APOD: The Wizard Nebula (2014 Aug 29) Image Credit & Copyright: Michael Miller Explanation: Open star cluster NGC 7380 is still embedded in its natal cloud of interstellar gas and dust popularly known as the Wizard Nebula. Seen with foreground and background stars along the plane of our Milky Way galaxy it lies some 8,000 light-years distant, toward the constellation Cepheus. A full moon would easily fit inside this telescopic view of the 4 million year young cluster and associated nebula, normally much too faint to be seen by eye. Made with telescope and camera firmly planted on Earth, the image reveals multi light-year sized shapes and structures within the Wizard in a color palette made popular in Hubble Space Telescope images. Recorded with narrowband filters, the visible wavelength light from the nebula's hydrogen, oxygen, and sulfur atoms is transformed into green, blue, and red colors in the final digital composite. But there is still a trick up the Wizard's sleeve. Sliding your cursor over the image (or following this link) will make the stars disappear, leaving only the cosmic gas and dust of the Wizard Nebula. Starship Asterisk* • APOD Discussion Page #APOD

APOD: M27: The Dumbbell Nebula (2014 Sep 14) Image Credit & Copyright: Bill Snyder (Bill Snyder Photography) Explanation: The first hint of what will become of our Sun was discovered inadvertently in 1764. At that time, Charles Messier was compiling a list of diffuse objects not to be confused with comets. The 27th object on Messier's list, now known as M27 or the Dumbbell Nebula, is a planetary nebula, the type of nebula our Sun will produce when nuclear fusion stops in its core. M27 is one of the brightest planetary nebulae on the sky, and can be seen toward the constellation of the Fox (Vulpecula) with binoculars. It takes light about 1000 years to reach us from M27, shown above in colors emitted by hydrogen and oxygen. Understanding the physics and significance of M27 was well beyond 18th century science. Even today, many things remain mysterious about bipolar planetary nebula like M27, including the physical mechanism that expels a low-mass star's gaseous outer-envelope, leaving an X-ray hot white dwarf. Starship Asterisk* • APOD Discussion Page #APOD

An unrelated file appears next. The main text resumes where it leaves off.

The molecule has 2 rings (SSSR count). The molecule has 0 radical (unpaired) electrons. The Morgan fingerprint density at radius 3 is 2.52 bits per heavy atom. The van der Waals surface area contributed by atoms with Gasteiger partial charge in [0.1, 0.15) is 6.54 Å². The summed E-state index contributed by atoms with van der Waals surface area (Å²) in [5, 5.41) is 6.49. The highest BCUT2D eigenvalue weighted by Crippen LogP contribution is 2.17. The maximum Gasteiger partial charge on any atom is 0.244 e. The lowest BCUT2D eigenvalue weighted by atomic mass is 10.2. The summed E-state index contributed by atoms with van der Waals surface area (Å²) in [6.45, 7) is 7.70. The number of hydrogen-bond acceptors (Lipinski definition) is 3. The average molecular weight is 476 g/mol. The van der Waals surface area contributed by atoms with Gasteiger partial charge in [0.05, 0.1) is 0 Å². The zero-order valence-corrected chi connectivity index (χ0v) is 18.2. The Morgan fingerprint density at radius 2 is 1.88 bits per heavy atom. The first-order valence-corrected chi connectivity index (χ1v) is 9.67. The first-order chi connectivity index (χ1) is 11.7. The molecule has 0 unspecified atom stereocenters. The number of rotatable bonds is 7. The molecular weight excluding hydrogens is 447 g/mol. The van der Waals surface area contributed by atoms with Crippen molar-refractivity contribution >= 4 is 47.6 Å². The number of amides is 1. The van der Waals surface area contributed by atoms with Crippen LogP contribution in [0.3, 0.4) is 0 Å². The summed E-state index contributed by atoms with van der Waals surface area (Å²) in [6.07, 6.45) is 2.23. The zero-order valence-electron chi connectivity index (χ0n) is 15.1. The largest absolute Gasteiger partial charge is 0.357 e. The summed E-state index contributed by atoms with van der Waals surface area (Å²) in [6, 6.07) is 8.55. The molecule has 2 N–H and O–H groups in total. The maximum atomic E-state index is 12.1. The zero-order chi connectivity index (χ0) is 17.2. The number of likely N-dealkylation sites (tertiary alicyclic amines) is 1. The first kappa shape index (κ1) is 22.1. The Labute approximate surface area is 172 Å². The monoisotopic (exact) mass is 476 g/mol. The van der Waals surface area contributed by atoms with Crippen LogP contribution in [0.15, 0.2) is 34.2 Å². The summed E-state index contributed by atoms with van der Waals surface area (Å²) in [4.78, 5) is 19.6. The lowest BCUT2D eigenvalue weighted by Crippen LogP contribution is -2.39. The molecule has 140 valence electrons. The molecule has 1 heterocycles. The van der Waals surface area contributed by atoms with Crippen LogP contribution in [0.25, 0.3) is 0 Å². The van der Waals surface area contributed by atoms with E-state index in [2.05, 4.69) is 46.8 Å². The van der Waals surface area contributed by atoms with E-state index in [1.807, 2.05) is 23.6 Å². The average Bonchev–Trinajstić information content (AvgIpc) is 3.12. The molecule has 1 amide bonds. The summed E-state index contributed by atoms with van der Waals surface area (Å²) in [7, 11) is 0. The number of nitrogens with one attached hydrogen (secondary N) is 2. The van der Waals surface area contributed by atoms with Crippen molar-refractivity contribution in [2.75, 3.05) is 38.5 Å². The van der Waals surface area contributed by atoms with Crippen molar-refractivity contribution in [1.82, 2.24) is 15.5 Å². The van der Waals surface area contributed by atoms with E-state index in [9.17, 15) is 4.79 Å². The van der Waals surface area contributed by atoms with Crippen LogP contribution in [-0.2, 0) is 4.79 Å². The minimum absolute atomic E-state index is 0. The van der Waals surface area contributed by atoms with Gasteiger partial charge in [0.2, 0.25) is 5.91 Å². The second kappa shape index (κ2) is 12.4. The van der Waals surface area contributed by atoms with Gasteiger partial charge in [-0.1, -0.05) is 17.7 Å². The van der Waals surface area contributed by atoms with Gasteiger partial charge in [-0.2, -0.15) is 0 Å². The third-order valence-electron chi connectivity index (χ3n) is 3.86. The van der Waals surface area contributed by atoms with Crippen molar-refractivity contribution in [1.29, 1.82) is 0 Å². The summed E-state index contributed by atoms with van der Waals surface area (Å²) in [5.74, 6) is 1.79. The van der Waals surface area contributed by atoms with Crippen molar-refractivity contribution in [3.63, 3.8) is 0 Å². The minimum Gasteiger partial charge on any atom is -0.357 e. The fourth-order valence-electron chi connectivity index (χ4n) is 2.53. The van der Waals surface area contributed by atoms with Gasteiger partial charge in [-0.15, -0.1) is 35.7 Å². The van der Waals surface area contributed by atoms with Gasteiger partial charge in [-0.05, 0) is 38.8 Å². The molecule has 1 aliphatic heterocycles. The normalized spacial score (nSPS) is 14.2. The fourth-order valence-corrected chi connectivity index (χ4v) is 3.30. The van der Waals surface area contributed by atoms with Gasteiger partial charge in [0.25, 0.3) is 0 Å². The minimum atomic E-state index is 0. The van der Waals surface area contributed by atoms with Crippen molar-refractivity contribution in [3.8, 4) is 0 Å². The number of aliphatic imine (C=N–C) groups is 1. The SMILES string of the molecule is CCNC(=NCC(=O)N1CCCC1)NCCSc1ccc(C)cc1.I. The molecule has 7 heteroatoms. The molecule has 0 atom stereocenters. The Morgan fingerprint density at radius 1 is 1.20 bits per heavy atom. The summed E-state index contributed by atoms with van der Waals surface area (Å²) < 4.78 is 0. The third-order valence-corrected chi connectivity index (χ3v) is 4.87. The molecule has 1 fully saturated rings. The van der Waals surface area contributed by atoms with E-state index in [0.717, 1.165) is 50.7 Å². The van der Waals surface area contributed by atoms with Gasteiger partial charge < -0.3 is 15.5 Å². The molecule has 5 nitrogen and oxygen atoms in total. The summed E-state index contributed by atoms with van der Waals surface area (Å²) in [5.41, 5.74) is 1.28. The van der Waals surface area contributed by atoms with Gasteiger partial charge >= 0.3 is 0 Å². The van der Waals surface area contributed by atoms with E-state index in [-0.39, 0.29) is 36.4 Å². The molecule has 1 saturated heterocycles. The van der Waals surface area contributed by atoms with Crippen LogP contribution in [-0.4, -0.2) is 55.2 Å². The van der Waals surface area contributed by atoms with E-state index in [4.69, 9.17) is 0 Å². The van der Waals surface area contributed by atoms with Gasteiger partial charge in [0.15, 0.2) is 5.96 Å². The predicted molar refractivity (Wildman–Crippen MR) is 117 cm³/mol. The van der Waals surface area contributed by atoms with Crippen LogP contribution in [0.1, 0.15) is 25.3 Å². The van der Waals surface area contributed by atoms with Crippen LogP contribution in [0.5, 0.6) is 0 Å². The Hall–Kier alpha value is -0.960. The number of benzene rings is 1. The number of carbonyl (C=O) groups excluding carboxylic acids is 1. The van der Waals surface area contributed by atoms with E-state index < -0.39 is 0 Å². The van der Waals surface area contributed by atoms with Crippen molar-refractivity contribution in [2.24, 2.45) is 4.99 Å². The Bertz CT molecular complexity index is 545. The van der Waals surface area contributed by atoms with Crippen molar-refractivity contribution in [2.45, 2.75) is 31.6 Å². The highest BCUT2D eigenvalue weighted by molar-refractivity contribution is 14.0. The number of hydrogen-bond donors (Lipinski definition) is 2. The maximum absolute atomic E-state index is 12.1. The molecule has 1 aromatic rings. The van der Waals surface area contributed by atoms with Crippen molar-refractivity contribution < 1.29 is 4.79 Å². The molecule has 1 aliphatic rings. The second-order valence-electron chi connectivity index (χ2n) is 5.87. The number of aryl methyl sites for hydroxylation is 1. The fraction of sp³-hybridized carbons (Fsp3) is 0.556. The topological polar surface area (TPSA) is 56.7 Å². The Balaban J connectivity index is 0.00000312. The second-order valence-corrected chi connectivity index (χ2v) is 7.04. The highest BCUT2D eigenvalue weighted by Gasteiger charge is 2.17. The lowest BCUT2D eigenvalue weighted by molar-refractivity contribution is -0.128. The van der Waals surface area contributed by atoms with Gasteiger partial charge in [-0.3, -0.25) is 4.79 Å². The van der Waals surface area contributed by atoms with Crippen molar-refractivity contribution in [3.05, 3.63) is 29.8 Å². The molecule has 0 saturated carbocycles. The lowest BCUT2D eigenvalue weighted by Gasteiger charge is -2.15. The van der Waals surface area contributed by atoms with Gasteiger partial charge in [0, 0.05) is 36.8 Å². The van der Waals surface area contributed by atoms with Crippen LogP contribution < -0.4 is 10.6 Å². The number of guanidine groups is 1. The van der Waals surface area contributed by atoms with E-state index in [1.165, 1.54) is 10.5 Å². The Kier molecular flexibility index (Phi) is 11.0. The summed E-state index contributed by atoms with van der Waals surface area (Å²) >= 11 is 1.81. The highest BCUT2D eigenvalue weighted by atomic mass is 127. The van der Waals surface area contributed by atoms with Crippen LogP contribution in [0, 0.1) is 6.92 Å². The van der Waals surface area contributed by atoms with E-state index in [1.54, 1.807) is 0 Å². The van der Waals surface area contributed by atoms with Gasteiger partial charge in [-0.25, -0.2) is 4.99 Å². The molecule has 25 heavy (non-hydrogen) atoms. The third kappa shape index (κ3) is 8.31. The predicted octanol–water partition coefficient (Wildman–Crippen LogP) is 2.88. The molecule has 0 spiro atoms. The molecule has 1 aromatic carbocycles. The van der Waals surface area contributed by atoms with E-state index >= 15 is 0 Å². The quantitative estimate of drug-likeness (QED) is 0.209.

APOD: Milky Way above Atacama Salt Lagoon (2014 Sep 16) Image Credit & Copyright: Alex Tudorica (AIfA, U. Bonn) Explanation: Galaxies, stars, and a serene reflecting pool combine to create this memorable land and skyscape. The featured panorama is a 12-image mosaic taken last month from the Salar de Atacama salt flat in northern Chile. The calm water is Laguna Cejar, a salty lagoon featuring a large central sinkhole. On the image left, the astrophotographer's fiancee is seen capturing the same photogenic scene. The night sky is lit up with countless stars, the Large and Small Magellanic Cloud galaxies on the left, and the band of our Milky Way galaxy running diagonally up the right. The Milky Way may appear to be causing havoc at the horizon, but those are just the normal lights of a nearby town. Starship Asterisk* • APOD Discussion Page #APOD

APOD: The Lagoon Nebula in Stars Dust and Gas (2014 Sep 24) Image Credit & Copyright: Remus Chua (Celestial Portraits) Explanation: The large majestic Lagoon Nebula is home for many young stars and hot gas. Spanning 100 light years across while lying only about 5000 light years distant, the Lagoon Nebula is so big and bright that it can be seen without a telescope toward the constellation of Sagittarius. Many bright stars are visible from NGC 6530, an open cluster that formed in the nebula only several million years ago. The greater nebula, also known as M8 and NGC 6523, is named "Lagoon" for the band of dust seen to the left of the open cluster's center. A bright knot of gas and dust in the nebula's center is known as the Hourglass Nebula. The featured picture is a newly processed panorama of M8, capturing five times the diameter of the Moon. Star formation continues in the Lagoon Nebula as witnessed by the many globules that exist there. Nebulas and Star Clusters Wall Calendar: Starship Asterisk* • APOD Discussion Page #APOD

"Cosmic Gateway" This keyhole on Pfeiffer Beach lines up with the moon set for just a few days each year. After some critical planning to shoot not only the moon but the Milky Way at the same time, my hard work payed off. The clouds cleared and we were left with an unbelievable landscape to shoot for everyone to enjoy. Higher Quality: